There have certainly been many developments in securities claims jurisdiction in the past several years, particularly in the area of “exclusive forum” provisions contained in charters or bylaws. Exclusive forum provisions typically provide that a certain court (e.g., the Delaware Court of Chancery) is the sole and exclusive forum for certain types of litigation involving the company. These provisions are often tested in the courts, especially when they seem to be in conflict with controlling precedent. For example, in 2018 in Cyan v. Beaver Cty. Empls. Ret. Fund, the United States Supreme Court concluded that federal law did not bar state courts from adjudicating class actions alleging only claims under the 1933 Act, and it also prohibited the removal of such class actions from state to federal court.
Following Cyan, several Delaware companies attempted to avoid litigating 1933 Act class actions in state court by adopting charter-based federal forum provisions, which required stockholders to file any claim under the 1933 Act in federal court. Those efforts to circumvent the consequence of Cyan, however, failed when in a December 2018 case (Sciabacucchi v. Salzberg), the Delaware Court of Chancery rejected use of these federal forum provisions. The court reasoned that Delaware corporations could only adopt forum-selection provisions for “internal-affairs claims.” According to the Delaware Court of Chancery, “a 1933 Act claim is external to the corporation.” Therefore, because 1933 Act claims are external to Delaware corporations, charter provisions requiring a federal forum for 1933 Act class actions brought by corporation shareholders were invalid under Delaware law.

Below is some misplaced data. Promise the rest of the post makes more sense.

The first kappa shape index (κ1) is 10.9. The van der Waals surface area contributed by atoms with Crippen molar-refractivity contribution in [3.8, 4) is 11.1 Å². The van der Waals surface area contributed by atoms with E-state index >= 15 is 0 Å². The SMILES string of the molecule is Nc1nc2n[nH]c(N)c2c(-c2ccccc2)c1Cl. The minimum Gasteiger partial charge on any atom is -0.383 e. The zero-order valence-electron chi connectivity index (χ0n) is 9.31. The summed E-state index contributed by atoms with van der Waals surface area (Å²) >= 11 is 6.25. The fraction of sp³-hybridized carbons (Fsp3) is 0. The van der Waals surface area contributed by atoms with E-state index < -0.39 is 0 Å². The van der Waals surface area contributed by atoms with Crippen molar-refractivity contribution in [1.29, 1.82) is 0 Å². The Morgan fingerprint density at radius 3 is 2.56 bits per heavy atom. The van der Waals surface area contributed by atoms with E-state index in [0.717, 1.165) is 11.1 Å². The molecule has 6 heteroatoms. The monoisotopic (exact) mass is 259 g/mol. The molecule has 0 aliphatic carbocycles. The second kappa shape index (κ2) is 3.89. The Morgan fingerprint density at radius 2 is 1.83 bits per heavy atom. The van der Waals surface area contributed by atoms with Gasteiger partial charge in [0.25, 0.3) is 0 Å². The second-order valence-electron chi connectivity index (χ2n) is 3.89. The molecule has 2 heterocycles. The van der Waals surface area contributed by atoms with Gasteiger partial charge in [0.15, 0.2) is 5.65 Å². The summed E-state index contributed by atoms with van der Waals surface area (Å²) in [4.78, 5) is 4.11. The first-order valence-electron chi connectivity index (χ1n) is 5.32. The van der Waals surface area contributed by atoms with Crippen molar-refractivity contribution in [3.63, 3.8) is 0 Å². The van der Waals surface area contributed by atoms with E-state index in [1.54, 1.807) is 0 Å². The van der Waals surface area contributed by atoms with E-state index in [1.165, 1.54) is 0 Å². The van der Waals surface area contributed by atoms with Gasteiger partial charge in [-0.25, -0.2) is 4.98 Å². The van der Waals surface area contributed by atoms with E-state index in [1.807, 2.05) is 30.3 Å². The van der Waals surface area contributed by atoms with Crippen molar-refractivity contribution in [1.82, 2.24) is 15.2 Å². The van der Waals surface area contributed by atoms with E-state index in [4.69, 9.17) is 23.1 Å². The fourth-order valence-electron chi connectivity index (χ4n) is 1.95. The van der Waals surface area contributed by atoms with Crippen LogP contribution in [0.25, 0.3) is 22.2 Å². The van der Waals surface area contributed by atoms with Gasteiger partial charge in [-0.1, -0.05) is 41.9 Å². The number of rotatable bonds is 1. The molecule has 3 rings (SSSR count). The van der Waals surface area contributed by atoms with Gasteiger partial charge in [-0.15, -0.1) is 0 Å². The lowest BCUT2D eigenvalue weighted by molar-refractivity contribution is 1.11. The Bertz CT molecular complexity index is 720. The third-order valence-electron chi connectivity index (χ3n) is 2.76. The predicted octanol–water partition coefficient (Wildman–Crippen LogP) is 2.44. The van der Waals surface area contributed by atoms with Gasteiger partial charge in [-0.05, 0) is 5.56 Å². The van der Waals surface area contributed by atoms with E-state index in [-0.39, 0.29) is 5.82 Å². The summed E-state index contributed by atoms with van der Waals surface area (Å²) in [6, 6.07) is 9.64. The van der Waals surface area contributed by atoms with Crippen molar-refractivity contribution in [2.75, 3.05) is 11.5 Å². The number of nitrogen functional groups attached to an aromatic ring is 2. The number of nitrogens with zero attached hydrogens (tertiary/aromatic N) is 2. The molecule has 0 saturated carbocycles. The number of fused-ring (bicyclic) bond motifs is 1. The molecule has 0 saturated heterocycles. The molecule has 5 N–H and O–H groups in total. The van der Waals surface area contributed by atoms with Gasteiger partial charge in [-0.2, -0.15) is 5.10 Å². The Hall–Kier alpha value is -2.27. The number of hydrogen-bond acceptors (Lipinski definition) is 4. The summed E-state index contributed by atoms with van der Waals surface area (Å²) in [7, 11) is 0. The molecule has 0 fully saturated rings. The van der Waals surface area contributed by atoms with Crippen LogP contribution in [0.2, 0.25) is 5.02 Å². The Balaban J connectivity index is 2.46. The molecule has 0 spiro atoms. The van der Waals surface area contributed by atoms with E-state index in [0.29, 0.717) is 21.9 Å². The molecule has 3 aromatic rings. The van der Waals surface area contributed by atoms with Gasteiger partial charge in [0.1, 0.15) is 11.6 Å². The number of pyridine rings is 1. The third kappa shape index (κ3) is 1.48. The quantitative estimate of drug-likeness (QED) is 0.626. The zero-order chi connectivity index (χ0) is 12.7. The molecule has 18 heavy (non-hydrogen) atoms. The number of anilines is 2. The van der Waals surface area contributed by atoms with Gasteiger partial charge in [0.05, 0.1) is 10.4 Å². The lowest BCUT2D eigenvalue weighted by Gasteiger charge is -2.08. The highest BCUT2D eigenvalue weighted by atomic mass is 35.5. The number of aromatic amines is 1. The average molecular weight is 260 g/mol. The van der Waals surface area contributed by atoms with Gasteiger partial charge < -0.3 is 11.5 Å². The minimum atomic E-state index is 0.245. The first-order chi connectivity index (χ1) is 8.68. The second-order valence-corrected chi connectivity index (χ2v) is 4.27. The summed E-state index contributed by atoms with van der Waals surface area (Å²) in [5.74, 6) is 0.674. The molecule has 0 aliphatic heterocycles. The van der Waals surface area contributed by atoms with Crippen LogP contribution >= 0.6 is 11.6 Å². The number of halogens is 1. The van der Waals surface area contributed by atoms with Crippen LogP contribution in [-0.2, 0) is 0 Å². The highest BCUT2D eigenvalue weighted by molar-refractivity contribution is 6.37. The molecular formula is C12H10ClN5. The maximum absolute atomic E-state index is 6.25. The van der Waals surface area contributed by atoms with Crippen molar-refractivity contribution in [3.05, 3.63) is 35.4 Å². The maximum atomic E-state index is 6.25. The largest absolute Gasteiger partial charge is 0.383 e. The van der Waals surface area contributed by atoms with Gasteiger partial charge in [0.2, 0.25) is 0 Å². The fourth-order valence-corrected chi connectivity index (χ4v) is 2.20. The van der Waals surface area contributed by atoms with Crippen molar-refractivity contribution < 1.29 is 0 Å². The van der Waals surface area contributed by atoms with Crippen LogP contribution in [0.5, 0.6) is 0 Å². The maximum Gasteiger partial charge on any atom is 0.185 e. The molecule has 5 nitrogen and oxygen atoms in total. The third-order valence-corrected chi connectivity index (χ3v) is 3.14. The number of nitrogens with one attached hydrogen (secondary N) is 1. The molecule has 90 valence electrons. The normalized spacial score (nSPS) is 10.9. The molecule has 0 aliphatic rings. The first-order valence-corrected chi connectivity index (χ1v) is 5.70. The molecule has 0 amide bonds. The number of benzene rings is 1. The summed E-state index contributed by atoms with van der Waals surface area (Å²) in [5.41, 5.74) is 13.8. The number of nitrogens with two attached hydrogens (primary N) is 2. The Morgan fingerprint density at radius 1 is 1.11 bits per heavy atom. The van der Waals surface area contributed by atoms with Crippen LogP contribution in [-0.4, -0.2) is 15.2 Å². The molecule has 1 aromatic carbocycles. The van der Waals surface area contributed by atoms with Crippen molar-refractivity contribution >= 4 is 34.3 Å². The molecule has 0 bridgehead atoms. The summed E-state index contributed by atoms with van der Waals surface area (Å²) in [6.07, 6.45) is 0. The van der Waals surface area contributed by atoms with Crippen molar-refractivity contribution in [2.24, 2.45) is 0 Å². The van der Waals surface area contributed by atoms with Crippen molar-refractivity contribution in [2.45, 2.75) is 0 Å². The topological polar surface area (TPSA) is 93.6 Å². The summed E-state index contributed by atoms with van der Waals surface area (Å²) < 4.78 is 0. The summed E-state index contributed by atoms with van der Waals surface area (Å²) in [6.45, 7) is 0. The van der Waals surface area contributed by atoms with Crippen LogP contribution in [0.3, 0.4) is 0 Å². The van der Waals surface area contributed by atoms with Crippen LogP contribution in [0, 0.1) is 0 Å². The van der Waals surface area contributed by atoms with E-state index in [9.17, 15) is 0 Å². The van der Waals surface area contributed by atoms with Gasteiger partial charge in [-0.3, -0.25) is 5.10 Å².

Notwithstanding the above related to the 1933 Act class actions, federal courts continue to have “exclusive jurisdiction” to hear claims brought under the 1934 Act as a result of Section 27(a) of that law.